In a webcast for members of the media today, Syngenta anounced that the U.S. EPA has registered Daconil Action, a new product that combines the fungicide chlorothalonil with acibenzolar-S-methyl (ASM), a turf protein booster that the company says enhances disease control and improves turf quality. Daconil Action is the first of several new "game-changing" products the company plans to release over the next 12 to 18 months.
Syngenta's fungicide brand manager, Bob Goglia, said that the company has been working on reinventing its portfolio for some time and will be replacing older products with some products that have evolved from the old standbys and with some revolutionary products --- the "game changers."
Mike Agnew, Ph.D., senior technical manager for Syngenta, said that research on ASM has been going on since the 1990s. Professor Jack Fry and others at Kansas State University published early information on ASM (then called Actigard) in the July 2006 issue of Golf Course Management ("Reducing fungicide use on creeping bentgrass greens," p. 77-81). At that time, Fry and his colleagues found that cultivar selection and the plant defense activator Actigard had "the greatest potential to reduce fungicide requirements on creeping bentgrass." In an interview today, Fry said that ASM itself has no fungicidal activity itself, but it activates the plant's natural defenses. Interestingly, ASM mimics salicylic acid, a plant hormone that is similar to the key ingredient in aspirin.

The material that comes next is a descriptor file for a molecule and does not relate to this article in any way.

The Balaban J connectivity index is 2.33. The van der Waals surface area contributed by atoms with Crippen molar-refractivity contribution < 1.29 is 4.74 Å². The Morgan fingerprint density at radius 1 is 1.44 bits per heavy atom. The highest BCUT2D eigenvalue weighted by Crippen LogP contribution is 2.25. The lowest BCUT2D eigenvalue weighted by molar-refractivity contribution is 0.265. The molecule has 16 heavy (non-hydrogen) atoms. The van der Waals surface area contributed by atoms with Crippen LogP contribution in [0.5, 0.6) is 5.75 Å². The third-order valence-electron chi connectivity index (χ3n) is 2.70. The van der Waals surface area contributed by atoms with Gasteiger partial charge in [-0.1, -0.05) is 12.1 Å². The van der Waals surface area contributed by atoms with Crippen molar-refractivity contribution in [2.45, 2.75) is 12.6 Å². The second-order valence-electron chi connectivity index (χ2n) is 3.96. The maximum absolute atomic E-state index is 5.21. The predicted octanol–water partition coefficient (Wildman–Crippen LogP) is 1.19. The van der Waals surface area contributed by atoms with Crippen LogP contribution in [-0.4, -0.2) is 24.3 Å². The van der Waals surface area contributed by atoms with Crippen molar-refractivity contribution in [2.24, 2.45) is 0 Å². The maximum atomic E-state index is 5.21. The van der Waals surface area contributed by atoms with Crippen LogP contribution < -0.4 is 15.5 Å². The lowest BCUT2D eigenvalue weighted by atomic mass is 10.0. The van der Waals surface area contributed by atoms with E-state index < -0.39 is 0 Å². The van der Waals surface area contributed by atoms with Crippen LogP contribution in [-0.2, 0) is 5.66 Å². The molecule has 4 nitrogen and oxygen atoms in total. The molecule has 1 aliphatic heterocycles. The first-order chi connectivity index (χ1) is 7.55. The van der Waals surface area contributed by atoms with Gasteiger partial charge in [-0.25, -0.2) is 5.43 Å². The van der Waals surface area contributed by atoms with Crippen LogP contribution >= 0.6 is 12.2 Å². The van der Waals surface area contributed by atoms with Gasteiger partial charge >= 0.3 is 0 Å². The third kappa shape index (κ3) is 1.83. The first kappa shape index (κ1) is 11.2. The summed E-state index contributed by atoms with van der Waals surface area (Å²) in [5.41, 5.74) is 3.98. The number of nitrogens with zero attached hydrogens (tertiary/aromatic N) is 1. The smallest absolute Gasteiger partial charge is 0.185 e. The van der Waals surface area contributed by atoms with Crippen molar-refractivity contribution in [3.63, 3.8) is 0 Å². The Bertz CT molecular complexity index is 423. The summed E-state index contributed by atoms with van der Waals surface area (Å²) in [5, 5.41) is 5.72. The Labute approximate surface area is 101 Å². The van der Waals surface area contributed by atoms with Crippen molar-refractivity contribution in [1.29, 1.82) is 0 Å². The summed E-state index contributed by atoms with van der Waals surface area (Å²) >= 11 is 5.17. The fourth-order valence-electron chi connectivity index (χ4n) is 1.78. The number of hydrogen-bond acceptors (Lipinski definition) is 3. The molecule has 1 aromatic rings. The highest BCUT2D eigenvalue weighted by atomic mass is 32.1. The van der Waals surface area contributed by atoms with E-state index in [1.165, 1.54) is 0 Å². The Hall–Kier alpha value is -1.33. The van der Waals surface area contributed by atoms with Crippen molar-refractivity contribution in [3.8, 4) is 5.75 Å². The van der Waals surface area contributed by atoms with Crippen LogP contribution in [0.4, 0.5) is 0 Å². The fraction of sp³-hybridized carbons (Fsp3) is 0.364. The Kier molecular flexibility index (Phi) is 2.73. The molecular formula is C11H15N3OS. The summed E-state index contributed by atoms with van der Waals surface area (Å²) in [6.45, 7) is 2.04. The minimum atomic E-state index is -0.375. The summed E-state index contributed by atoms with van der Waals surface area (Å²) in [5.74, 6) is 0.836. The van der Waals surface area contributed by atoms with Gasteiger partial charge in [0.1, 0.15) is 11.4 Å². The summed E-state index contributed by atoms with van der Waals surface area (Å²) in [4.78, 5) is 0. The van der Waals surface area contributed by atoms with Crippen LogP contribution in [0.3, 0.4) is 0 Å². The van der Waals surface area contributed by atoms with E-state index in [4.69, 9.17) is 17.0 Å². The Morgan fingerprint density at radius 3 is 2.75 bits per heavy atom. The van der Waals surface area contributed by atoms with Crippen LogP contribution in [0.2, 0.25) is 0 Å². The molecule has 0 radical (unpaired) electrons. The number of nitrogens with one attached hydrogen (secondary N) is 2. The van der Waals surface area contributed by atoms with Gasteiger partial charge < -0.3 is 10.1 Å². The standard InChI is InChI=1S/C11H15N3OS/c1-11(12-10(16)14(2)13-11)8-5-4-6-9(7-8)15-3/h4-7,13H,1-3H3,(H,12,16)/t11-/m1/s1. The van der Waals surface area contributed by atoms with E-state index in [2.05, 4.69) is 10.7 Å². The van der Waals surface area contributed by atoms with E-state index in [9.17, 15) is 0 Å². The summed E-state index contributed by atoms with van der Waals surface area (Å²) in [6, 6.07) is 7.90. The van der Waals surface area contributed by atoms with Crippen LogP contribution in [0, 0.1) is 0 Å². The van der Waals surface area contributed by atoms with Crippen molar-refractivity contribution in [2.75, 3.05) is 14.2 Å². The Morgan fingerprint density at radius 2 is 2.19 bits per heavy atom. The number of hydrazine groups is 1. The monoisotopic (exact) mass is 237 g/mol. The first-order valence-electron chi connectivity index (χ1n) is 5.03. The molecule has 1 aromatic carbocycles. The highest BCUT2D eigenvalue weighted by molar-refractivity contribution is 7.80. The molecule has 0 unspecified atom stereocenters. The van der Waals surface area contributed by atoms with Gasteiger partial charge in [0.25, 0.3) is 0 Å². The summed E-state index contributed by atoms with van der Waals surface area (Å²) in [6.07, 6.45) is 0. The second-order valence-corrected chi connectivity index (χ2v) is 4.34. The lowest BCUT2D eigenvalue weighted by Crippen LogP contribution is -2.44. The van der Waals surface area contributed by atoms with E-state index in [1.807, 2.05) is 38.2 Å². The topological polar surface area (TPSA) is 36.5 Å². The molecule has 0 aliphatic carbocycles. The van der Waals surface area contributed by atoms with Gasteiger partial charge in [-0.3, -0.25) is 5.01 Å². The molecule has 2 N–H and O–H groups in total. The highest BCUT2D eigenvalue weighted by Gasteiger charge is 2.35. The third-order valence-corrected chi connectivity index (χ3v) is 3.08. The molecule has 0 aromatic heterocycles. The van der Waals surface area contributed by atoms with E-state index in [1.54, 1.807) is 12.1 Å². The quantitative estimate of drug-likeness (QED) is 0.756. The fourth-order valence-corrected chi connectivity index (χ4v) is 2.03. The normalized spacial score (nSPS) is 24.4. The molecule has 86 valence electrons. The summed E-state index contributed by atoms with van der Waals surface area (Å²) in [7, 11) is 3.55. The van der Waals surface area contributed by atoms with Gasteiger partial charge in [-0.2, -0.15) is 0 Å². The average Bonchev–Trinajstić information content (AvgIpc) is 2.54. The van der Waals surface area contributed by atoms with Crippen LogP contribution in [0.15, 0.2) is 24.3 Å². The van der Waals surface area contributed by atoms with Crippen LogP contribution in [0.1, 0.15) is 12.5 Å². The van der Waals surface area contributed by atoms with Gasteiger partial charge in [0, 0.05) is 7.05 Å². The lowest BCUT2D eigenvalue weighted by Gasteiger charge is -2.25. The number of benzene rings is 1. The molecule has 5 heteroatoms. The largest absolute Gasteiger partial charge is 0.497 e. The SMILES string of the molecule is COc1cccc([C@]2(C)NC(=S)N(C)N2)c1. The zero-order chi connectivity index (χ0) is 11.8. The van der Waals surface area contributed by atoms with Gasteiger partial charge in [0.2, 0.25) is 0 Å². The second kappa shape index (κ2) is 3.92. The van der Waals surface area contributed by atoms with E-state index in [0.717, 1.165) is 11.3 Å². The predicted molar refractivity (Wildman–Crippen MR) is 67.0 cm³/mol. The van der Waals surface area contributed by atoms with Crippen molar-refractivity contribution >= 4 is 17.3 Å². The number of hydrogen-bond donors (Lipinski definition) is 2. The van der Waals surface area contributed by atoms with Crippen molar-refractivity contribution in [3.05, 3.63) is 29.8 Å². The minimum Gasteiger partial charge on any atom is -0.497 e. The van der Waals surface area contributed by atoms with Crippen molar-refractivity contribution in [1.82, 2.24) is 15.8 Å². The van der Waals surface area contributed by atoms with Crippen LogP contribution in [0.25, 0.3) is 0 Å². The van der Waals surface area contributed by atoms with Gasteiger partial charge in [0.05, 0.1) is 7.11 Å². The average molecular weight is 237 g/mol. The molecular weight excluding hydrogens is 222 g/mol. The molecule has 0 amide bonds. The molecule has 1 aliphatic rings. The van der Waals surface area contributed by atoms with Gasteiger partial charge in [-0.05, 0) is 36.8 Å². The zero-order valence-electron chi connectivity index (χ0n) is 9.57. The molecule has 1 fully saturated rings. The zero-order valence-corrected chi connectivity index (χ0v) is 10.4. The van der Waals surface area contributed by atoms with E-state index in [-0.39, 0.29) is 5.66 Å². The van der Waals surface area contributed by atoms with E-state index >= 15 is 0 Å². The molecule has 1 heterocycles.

Daconil Action is designed to be used preventively in order to build up plant strength so that the plant can resist diseases such as dollar spot and anthracnose. Syngenta says that the product has also been effective in suppressing pythium blight and bacterial wilt. The product has been registered by 40 states and will be available October 1.